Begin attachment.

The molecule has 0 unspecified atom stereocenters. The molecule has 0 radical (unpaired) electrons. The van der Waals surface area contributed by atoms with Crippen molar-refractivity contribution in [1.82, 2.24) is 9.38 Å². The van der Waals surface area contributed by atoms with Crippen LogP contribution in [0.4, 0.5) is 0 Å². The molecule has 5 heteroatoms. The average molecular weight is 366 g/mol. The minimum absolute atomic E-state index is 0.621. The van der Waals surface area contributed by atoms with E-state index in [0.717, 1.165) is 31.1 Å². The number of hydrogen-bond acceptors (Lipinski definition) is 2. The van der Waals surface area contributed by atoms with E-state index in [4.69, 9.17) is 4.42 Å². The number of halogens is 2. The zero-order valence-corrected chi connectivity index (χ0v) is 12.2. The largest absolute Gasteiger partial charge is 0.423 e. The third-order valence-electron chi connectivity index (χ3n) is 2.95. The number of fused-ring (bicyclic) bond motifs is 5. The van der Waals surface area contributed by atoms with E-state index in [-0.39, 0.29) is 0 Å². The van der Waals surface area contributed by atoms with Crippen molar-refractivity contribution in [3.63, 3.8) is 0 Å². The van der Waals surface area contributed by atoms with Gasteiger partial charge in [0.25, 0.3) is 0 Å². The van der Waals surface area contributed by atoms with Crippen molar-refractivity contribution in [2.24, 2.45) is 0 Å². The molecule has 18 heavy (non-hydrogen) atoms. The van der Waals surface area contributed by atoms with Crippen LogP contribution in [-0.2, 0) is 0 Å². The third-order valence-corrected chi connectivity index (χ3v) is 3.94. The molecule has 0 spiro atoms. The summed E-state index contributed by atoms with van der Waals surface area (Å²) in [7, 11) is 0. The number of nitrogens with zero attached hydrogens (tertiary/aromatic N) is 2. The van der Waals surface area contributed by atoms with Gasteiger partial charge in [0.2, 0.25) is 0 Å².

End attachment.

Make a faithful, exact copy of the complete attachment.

The molecule has 0 unspecified atom stereocenters. The molecule has 0 radical (unpaired) electrons. The van der Waals surface area contributed by atoms with Crippen molar-refractivity contribution in [1.82, 2.24) is 9.38 Å². The van der Waals surface area contributed by atoms with Crippen LogP contribution in [0.4, 0.5) is 0 Å². The molecule has 5 heteroatoms. The average molecular weight is 366 g/mol. The minimum absolute atomic E-state index is 0.621. The van der Waals surface area contributed by atoms with E-state index in [0.717, 1.165) is 31.1 Å². The number of hydrogen-bond acceptors (Lipinski definition) is 2. The van der Waals surface area contributed by atoms with E-state index in [4.69, 9.17) is 4.42 Å². The number of halogens is 2. The zero-order valence-corrected chi connectivity index (χ0v) is 12.2. The largest absolute Gasteiger partial charge is 0.423 e. The third-order valence-electron chi connectivity index (χ3n) is 2.95. The number of fused-ring (bicyclic) bond motifs is 5. The van der Waals surface area contributed by atoms with E-state index in [-0.39, 0.29) is 0 Å². The van der Waals surface area contributed by atoms with Crippen molar-refractivity contribution in [3.63, 3.8) is 0 Å². The van der Waals surface area contributed by atoms with Gasteiger partial charge in [0.25, 0.3) is 0 Å². The van der Waals surface area contributed by atoms with Crippen molar-refractivity contribution in [2.24, 2.45) is 0 Å². The molecule has 18 heavy (non-hydrogen) atoms. The van der Waals surface area contributed by atoms with Crippen LogP contribution in [-0.2, 0) is 0 Å². The third-order valence-corrected chi connectivity index (χ3v) is 3.94. The molecule has 0 spiro atoms. The summed E-state index contributed by atoms with van der Waals surface area (Å²) in [7, 11) is 0. The number of nitrogens with zero attached hydrogens (tertiary/aromatic N) is 2. The van der Waals surface area contributed by atoms with Gasteiger partial charge in [0.2, 0.25) is 0 Å².